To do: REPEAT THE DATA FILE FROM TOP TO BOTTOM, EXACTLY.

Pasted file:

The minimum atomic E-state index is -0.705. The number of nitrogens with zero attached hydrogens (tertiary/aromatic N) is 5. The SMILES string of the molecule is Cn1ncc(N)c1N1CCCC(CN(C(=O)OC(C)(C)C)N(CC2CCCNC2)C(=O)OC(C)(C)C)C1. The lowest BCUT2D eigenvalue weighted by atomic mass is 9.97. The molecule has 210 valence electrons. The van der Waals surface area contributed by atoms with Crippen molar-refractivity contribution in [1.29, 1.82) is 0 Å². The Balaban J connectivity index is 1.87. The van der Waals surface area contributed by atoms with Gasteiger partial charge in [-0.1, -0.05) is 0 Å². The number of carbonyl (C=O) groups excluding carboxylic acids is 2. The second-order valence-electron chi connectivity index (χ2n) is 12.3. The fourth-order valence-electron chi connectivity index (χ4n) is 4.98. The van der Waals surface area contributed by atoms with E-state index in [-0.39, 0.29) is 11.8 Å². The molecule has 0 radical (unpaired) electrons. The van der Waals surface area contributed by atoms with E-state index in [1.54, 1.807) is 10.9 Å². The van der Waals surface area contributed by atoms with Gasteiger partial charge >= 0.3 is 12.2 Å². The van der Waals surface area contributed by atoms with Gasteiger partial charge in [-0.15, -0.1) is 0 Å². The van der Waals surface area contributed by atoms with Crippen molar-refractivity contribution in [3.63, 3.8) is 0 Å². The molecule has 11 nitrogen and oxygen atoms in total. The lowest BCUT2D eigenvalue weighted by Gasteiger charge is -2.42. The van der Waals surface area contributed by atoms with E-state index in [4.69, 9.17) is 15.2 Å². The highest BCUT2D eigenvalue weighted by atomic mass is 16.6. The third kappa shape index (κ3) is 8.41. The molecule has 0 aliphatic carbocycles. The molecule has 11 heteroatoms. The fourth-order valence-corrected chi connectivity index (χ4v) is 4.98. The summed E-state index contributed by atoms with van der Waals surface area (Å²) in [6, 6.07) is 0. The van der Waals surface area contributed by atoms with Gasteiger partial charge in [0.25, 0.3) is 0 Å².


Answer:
The minimum atomic E-state index is -0.705. The number of nitrogens with zero attached hydrogens (tertiary/aromatic N) is 5. The SMILES string of the molecule is Cn1ncc(N)c1N1CCCC(CN(C(=O)OC(C)(C)C)N(CC2CCCNC2)C(=O)OC(C)(C)C)C1. The lowest BCUT2D eigenvalue weighted by atomic mass is 9.97. The molecule has 210 valence electrons. The van der Waals surface area contributed by atoms with Crippen molar-refractivity contribution in [1.29, 1.82) is 0 Å². The Balaban J connectivity index is 1.87. The van der Waals surface area contributed by atoms with Gasteiger partial charge in [-0.1, -0.05) is 0 Å². The number of carbonyl (C=O) groups excluding carboxylic acids is 2. The second-order valence-electron chi connectivity index (χ2n) is 12.3. The fourth-order valence-electron chi connectivity index (χ4n) is 4.98. The van der Waals surface area contributed by atoms with E-state index in [-0.39, 0.29) is 11.8 Å². The molecule has 0 radical (unpaired) electrons. The van der Waals surface area contributed by atoms with E-state index in [1.54, 1.807) is 10.9 Å². The van der Waals surface area contributed by atoms with Gasteiger partial charge >= 0.3 is 12.2 Å². The van der Waals surface area contributed by atoms with Gasteiger partial charge in [-0.15, -0.1) is 0 Å². The van der Waals surface area contributed by atoms with Crippen molar-refractivity contribution in [3.63, 3.8) is 0 Å². The molecule has 11 nitrogen and oxygen atoms in total. The lowest BCUT2D eigenvalue weighted by Gasteiger charge is -2.42. The van der Waals surface area contributed by atoms with E-state index in [4.69, 9.17) is 15.2 Å². The highest BCUT2D eigenvalue weighted by atomic mass is 16.6. The third kappa shape index (κ3) is 8.41. The molecule has 0 aliphatic carbocycles. The molecule has 11 heteroatoms. The fourth-order valence-corrected chi connectivity index (χ4v) is 4.98. The summed E-state index contributed by atoms with van der Waals surface area (Å²) in [6, 6.07) is 0. The van der Waals surface area contributed by atoms with Gasteiger partial charge in [0.25, 0.3) is 0 Å².